Mistrial Declared After Deadlock Over Whether Notorious Convicted Arsonist Is Sane
Nearly 50 arson fires blazed in Los Angeles during a four-day span over the holidays five years ago.
Earlier this month, a jury convicted a 29-year-old German named Harry Burkhart of setting those fires in carports, garages and driveways. But as reporter Danielle Karson tells our Newscast unit, a judge declared a mistrial after that same panel deadlocked over whether Burkhart is insane.
Only eight members of the 12-member panel thought he was insane, as Danielle reported. "Burkhart faced 90 years in prison if he was found sane," she says. "If the jurors decided he was insane, Burkhart would be sent to a state mental hospital."
NPR's Carrie Kahn told Morning Edition at the time of the attacks that they alarmed the entire metropolitan area. Here's more:
"Friday and Saturday night alone, nearly 40 fires were started. Most of these fires were car fires. The arsonist targeted the Hollywood area - North and West Hollywood - but these fires were set throughout a wide swath of L.A. County. They were in the dense cities, in the canyon areas and the hills - and those are scary areas, where fires can spread incredibly fast.
"The favorite target was a car in a carport; many were attached to apartments. So the fire, which was mostly started in the early morning, the cars would be lit on fires and engulf the entire carport, and sometimes parts of apartment buildings, too. Luckily, most were not damaged that much."
She says the arsonist also set fire to a major parking structure under the Kodak Theatre, the site of the Academy Awards.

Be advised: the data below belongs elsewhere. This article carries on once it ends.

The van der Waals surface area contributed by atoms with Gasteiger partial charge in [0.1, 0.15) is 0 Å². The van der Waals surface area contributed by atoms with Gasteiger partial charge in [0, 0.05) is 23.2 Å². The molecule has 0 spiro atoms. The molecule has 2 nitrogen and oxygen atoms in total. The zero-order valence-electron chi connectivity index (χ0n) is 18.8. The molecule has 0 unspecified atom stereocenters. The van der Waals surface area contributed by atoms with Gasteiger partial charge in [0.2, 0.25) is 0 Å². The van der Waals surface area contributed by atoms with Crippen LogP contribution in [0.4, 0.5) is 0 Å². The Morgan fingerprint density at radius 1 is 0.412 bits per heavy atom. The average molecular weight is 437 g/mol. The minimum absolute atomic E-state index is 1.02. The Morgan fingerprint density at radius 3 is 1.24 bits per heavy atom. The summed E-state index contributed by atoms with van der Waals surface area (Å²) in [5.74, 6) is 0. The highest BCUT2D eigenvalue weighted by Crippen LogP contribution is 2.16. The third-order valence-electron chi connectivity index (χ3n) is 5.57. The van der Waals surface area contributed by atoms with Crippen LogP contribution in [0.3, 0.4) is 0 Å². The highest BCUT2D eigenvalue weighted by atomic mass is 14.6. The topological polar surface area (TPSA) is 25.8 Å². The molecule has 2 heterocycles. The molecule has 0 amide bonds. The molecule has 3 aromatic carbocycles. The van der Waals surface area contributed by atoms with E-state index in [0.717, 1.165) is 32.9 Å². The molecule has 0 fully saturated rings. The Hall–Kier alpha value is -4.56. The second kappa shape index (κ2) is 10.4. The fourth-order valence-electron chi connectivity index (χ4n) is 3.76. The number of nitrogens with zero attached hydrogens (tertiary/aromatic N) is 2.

Prosecutor SeanCarney argued "that Burkhart carefully avoided capture after the arson attacks and knew that what he was doing was legally and morally wrong," as the Los Angeles Times reported.
Burkhart's defense attorney, Steve Schoenfield, told the court that his client is "profoundly mentally impaired," and has a history of mental illness dating back to his time in Germany, according to the Times.
Next month, a hearing is expected "to decide how to proceed with the case," as Danielle reports. She says the current stalemate means "the sanity phase of Burkhart's trial could be repeated with a new jury."
Editor's note on Aug. 16, 2018: One paragraph of reporting from freelance journalist Danielle Karson has been removed from this story because it included a quote that NPR has determined was said two weeks earlier than her reporting implied. NPR has issued a statement about similar ethical violations in some of Karson's reporting. It is posted here.
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